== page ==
U.S. soldiers are dying at an alarming rate, not by hostile fire, but by way of suicide.
The Department of Veterans Affairs has released findings stating that 17 veterans take their lives every day with “6,139 veteran suicide deaths occurring in 2017” alone, up 129 from the previous year.
Suicides are preventable, and many lawmakers have scrambled to try to curb the increasing deaths by passing meaningful legislation that addresses the issue of veteran suicides.
In an op-ed he posted in Jacksonville.com, Republican Congressman John Rutherford outlined the disturbing toll on veterans that war has burdened them. Rep. Rutherford also points to two bills he introduced to help veterans cope with life after the military.
His two bills are the Puppies Assisting Wounded Servicemembers (PAWS) Act, and the Veterans Armed for Success Act he co-sponsored with Democrat Rep. Al Lawson.
Here is what Rutherford wrote:
Today, 20 veterans across America will take their own lives.
By Christmas, we will have lost more veterans to suicide this year than the total number of service members killed in every single combat operation since Sept. 11, 2001. This reality is painful and heartbreaking, but I also believe it can be stopped.
The United States military is the strongest fighting force in the world, but maintaining this superiority takes a toll on our warfighters. Our men and women in uniform endure deployments in prolonged conflicts that result in extreme physical and mental stress.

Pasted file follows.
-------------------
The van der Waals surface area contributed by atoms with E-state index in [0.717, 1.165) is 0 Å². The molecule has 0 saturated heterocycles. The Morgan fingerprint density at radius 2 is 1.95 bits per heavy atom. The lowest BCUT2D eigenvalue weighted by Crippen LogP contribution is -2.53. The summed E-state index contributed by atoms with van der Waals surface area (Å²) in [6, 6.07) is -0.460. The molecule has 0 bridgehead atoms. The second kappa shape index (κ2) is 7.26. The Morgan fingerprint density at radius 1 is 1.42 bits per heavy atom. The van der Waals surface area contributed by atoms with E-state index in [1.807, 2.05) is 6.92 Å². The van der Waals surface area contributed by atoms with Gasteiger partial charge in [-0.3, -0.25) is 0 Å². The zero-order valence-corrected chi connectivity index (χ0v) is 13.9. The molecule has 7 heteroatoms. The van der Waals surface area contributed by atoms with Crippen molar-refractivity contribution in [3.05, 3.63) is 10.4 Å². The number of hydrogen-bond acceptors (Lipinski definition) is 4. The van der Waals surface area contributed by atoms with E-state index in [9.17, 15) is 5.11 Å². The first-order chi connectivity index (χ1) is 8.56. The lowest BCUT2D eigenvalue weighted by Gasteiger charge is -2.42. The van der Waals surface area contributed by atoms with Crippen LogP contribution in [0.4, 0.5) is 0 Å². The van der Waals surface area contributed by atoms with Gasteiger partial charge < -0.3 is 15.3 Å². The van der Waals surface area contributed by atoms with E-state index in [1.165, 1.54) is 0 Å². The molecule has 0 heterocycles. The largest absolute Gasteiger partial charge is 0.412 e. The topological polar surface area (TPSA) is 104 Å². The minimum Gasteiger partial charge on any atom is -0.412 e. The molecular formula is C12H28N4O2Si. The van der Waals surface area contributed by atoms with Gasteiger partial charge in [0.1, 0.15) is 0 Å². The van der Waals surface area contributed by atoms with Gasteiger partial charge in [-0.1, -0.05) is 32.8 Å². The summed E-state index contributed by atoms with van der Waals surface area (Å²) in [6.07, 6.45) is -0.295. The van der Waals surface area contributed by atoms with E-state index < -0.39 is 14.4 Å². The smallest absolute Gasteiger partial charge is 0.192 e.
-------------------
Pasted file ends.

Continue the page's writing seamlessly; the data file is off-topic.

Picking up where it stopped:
We demand excellence from them, push them to their limits and send them to dangerous corners of the globe to defend freedom and preserve the safety we enjoy at home. And when they return, many face a new battle as they struggle to relate to their peers, transition into careers or cope with trauma they experienced in combat.
Congress must do more to expand suicide prevention programs for our veterans, which is why I am focused on increasing resources for those who suffer from Post-Traumatic Stress Disorder (PTSD).
One type of therapy proven to be successful is the care and companionship of a service dog. In fact, when I speak to veterans with service dogs, I often hear: “But for that dog, I would be dead today.”
That’s why I introduced the Puppies Assisting Wounded Servicemembers (PAWS) Act, which will support organizations like K9s for Warriors in Nocatee that pair service dogs with veterans suffering from PTSD. Like many of my colleagues in Congress, I believe that veterans deserve to have a whole menu of choices available to help them cope with the difficulties that arise when readjusting to civilian life. The PAWS Act is just one example of the many treatment options that Congress is working to expand.
Another one of my top priorities in Congress is easing the difficult transition from warfighter to civilian that puts many veterans at a disadvantage when re-entering the workforce. That’s why I introduced the Veterans Armed for Success Act with fellow Northeast Florida congressman, Rep. Al Lawson.